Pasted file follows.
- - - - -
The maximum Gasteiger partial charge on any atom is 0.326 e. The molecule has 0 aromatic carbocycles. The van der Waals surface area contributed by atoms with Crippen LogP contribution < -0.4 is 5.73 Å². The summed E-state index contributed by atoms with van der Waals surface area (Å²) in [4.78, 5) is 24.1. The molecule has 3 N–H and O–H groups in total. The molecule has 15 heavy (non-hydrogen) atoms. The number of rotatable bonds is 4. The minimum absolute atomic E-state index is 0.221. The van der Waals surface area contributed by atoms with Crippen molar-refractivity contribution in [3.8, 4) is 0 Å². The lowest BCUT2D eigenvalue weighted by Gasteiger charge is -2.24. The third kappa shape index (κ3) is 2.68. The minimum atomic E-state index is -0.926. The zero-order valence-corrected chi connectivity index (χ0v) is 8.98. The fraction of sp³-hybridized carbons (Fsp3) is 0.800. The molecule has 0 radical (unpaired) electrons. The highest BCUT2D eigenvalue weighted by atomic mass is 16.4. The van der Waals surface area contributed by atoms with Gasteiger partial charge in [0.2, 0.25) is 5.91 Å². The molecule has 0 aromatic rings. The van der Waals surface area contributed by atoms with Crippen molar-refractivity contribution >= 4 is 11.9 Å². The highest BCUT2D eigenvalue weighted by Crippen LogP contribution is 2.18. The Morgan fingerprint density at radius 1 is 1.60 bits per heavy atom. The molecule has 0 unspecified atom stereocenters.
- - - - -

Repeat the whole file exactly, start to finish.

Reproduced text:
The maximum Gasteiger partial charge on any atom is 0.326 e. The molecule has 0 aromatic carbocycles. The van der Waals surface area contributed by atoms with Crippen LogP contribution < -0.4 is 5.73 Å². The summed E-state index contributed by atoms with van der Waals surface area (Å²) in [4.78, 5) is 24.1. The molecule has 3 N–H and O–H groups in total. The molecule has 15 heavy (non-hydrogen) atoms. The number of rotatable bonds is 4. The minimum absolute atomic E-state index is 0.221. The van der Waals surface area contributed by atoms with Crippen molar-refractivity contribution in [3.8, 4) is 0 Å². The lowest BCUT2D eigenvalue weighted by Gasteiger charge is -2.24. The third kappa shape index (κ3) is 2.68. The minimum atomic E-state index is -0.926. The zero-order valence-corrected chi connectivity index (χ0v) is 8.98. The fraction of sp³-hybridized carbons (Fsp3) is 0.800. The molecule has 0 radical (unpaired) electrons. The highest BCUT2D eigenvalue weighted by atomic mass is 16.4. The van der Waals surface area contributed by atoms with Gasteiger partial charge in [0.2, 0.25) is 5.91 Å². The molecule has 0 aromatic rings. The van der Waals surface area contributed by atoms with Crippen molar-refractivity contribution >= 4 is 11.9 Å². The highest BCUT2D eigenvalue weighted by Crippen LogP contribution is 2.18. The Morgan fingerprint density at radius 1 is 1.60 bits per heavy atom. The molecule has 0 unspecified atom stereocenters.